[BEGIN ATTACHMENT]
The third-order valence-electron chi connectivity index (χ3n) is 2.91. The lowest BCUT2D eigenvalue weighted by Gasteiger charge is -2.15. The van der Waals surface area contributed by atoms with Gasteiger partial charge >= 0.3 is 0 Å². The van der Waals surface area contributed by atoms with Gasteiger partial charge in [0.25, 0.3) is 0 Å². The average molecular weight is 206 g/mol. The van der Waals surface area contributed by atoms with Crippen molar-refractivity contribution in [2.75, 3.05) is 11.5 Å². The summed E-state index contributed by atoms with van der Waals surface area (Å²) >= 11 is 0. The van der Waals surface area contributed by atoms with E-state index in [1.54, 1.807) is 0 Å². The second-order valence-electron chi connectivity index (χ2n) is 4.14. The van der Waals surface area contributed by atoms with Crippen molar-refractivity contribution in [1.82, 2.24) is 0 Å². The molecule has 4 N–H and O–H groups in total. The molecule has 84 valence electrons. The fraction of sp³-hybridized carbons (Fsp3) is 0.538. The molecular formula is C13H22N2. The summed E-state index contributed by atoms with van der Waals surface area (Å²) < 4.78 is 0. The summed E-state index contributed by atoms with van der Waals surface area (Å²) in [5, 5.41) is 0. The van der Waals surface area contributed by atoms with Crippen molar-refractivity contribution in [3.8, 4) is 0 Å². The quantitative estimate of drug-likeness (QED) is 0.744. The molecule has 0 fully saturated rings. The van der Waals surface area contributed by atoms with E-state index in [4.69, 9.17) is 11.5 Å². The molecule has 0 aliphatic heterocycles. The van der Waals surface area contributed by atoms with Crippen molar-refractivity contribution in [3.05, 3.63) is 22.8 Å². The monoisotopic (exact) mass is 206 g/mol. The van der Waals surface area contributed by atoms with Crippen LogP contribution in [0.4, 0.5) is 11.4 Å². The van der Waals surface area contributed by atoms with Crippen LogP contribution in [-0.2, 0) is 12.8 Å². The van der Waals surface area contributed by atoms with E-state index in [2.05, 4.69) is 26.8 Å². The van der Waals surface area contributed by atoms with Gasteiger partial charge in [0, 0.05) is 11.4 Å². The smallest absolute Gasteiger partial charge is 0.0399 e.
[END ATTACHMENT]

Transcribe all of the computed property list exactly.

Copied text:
The third-order valence-electron chi connectivity index (χ3n) is 2.91. The lowest BCUT2D eigenvalue weighted by Gasteiger charge is -2.15. The van der Waals surface area contributed by atoms with Gasteiger partial charge >= 0.3 is 0 Å². The van der Waals surface area contributed by atoms with Gasteiger partial charge in [0.25, 0.3) is 0 Å². The average molecular weight is 206 g/mol. The van der Waals surface area contributed by atoms with Crippen molar-refractivity contribution in [2.75, 3.05) is 11.5 Å². The summed E-state index contributed by atoms with van der Waals surface area (Å²) >= 11 is 0. The van der Waals surface area contributed by atoms with E-state index in [1.54, 1.807) is 0 Å². The second-order valence-electron chi connectivity index (χ2n) is 4.14. The van der Waals surface area contributed by atoms with Crippen molar-refractivity contribution in [1.82, 2.24) is 0 Å². The molecule has 4 N–H and O–H groups in total. The molecule has 84 valence electrons. The fraction of sp³-hybridized carbons (Fsp3) is 0.538. The molecular formula is C13H22N2. The summed E-state index contributed by atoms with van der Waals surface area (Å²) < 4.78 is 0. The summed E-state index contributed by atoms with van der Waals surface area (Å²) in [5, 5.41) is 0. The van der Waals surface area contributed by atoms with Crippen molar-refractivity contribution in [3.8, 4) is 0 Å². The quantitative estimate of drug-likeness (QED) is 0.744. The molecule has 0 fully saturated rings. The van der Waals surface area contributed by atoms with E-state index in [4.69, 9.17) is 11.5 Å². The molecule has 0 aliphatic heterocycles. The van der Waals surface area contributed by atoms with Crippen molar-refractivity contribution in [3.05, 3.63) is 22.8 Å². The monoisotopic (exact) mass is 206 g/mol. The van der Waals surface area contributed by atoms with Crippen LogP contribution in [0.4, 0.5) is 11.4 Å². The van der Waals surface area contributed by atoms with Crippen LogP contribution in [-0.2, 0) is 12.8 Å². The van der Waals surface area contributed by atoms with E-state index in [2.05, 4.69) is 26.8 Å². The van der Waals surface area contributed by atoms with Gasteiger partial charge in [0, 0.05) is 11.4 Å². The smallest absolute Gasteiger partial charge is 0.0399 e.